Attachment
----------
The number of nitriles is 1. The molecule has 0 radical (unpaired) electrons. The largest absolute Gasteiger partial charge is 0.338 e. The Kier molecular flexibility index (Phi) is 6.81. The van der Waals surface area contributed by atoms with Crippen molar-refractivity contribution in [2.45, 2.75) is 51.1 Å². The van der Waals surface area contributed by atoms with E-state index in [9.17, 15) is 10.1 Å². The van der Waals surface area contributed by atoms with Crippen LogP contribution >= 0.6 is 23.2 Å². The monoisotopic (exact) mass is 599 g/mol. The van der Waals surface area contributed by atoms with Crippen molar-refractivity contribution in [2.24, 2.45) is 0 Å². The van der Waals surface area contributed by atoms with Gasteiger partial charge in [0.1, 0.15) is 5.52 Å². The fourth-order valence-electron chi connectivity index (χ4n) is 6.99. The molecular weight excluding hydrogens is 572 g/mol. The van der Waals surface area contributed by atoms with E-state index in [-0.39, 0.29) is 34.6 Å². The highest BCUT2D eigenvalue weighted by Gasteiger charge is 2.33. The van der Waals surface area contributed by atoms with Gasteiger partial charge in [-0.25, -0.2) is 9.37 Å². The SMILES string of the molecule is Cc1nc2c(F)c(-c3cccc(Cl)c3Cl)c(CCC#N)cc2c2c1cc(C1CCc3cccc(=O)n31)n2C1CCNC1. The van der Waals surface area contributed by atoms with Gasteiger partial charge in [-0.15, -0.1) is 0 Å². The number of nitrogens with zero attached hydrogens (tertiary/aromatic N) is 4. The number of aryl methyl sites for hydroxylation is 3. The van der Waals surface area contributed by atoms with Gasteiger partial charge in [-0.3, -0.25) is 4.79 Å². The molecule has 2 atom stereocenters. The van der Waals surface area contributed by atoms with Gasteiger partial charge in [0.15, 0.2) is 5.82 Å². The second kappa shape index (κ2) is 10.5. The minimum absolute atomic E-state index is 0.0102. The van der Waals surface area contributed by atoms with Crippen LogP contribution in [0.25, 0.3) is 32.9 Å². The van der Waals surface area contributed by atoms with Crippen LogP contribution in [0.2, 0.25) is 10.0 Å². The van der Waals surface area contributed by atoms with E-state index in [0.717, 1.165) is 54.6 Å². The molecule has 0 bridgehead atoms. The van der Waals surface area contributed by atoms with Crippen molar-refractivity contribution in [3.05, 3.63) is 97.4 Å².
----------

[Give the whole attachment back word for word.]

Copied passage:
The number of nitriles is 1. The molecule has 0 radical (unpaired) electrons. The largest absolute Gasteiger partial charge is 0.338 e. The Kier molecular flexibility index (Phi) is 6.81. The van der Waals surface area contributed by atoms with Crippen molar-refractivity contribution in [2.45, 2.75) is 51.1 Å². The van der Waals surface area contributed by atoms with E-state index in [9.17, 15) is 10.1 Å². The van der Waals surface area contributed by atoms with Crippen LogP contribution >= 0.6 is 23.2 Å². The monoisotopic (exact) mass is 599 g/mol. The van der Waals surface area contributed by atoms with Crippen molar-refractivity contribution in [2.24, 2.45) is 0 Å². The van der Waals surface area contributed by atoms with Gasteiger partial charge in [0.1, 0.15) is 5.52 Å². The fourth-order valence-electron chi connectivity index (χ4n) is 6.99. The molecular weight excluding hydrogens is 572 g/mol. The van der Waals surface area contributed by atoms with E-state index in [-0.39, 0.29) is 34.6 Å². The highest BCUT2D eigenvalue weighted by Gasteiger charge is 2.33. The van der Waals surface area contributed by atoms with Gasteiger partial charge in [-0.25, -0.2) is 9.37 Å². The SMILES string of the molecule is Cc1nc2c(F)c(-c3cccc(Cl)c3Cl)c(CCC#N)cc2c2c1cc(C1CCc3cccc(=O)n31)n2C1CCNC1. The van der Waals surface area contributed by atoms with Gasteiger partial charge in [-0.15, -0.1) is 0 Å². The number of nitrogens with zero attached hydrogens (tertiary/aromatic N) is 4. The number of aryl methyl sites for hydroxylation is 3. The van der Waals surface area contributed by atoms with Gasteiger partial charge in [-0.3, -0.25) is 4.79 Å². The molecule has 2 atom stereocenters. The van der Waals surface area contributed by atoms with Gasteiger partial charge in [0.15, 0.2) is 5.82 Å². The second kappa shape index (κ2) is 10.5. The minimum absolute atomic E-state index is 0.0102. The van der Waals surface area contributed by atoms with Crippen LogP contribution in [0.25, 0.3) is 32.9 Å². The van der Waals surface area contributed by atoms with Crippen LogP contribution in [0.2, 0.25) is 10.0 Å². The van der Waals surface area contributed by atoms with E-state index in [0.717, 1.165) is 54.6 Å². The molecule has 0 bridgehead atoms. The van der Waals surface area contributed by atoms with Crippen molar-refractivity contribution in [3.05, 3.63) is 97.4 Å².